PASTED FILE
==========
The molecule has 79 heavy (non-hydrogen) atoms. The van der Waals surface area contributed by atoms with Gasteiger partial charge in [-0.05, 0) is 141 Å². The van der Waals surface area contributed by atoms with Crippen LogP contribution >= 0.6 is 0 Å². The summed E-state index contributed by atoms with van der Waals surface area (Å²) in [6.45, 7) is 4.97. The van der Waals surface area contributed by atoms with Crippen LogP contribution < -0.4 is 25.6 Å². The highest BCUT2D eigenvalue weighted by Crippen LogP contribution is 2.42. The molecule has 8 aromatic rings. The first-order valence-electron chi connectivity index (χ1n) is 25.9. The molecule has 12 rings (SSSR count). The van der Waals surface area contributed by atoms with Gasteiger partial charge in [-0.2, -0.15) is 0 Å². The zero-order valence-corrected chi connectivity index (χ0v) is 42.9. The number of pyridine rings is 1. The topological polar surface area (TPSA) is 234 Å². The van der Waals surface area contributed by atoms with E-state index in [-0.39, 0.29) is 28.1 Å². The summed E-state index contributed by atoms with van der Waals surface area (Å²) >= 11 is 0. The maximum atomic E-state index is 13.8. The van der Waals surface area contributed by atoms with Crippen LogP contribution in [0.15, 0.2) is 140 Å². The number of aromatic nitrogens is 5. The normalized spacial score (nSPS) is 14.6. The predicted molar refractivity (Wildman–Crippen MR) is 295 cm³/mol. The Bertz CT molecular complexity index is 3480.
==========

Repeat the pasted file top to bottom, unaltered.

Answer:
The molecule has 79 heavy (non-hydrogen) atoms. The van der Waals surface area contributed by atoms with Gasteiger partial charge in [-0.05, 0) is 141 Å². The van der Waals surface area contributed by atoms with Crippen LogP contribution >= 0.6 is 0 Å². The summed E-state index contributed by atoms with van der Waals surface area (Å²) in [6.45, 7) is 4.97. The van der Waals surface area contributed by atoms with Crippen LogP contribution < -0.4 is 25.6 Å². The highest BCUT2D eigenvalue weighted by Crippen LogP contribution is 2.42. The molecule has 8 aromatic rings. The first-order valence-electron chi connectivity index (χ1n) is 25.9. The molecule has 12 rings (SSSR count). The van der Waals surface area contributed by atoms with Gasteiger partial charge in [-0.2, -0.15) is 0 Å². The zero-order valence-corrected chi connectivity index (χ0v) is 42.9. The number of pyridine rings is 1. The topological polar surface area (TPSA) is 234 Å². The van der Waals surface area contributed by atoms with E-state index in [-0.39, 0.29) is 28.1 Å². The summed E-state index contributed by atoms with van der Waals surface area (Å²) >= 11 is 0. The maximum atomic E-state index is 13.8. The van der Waals surface area contributed by atoms with Crippen LogP contribution in [0.15, 0.2) is 140 Å². The number of aromatic nitrogens is 5. The normalized spacial score (nSPS) is 14.6. The predicted molar refractivity (Wildman–Crippen MR) is 295 cm³/mol. The Bertz CT molecular complexity index is 3480.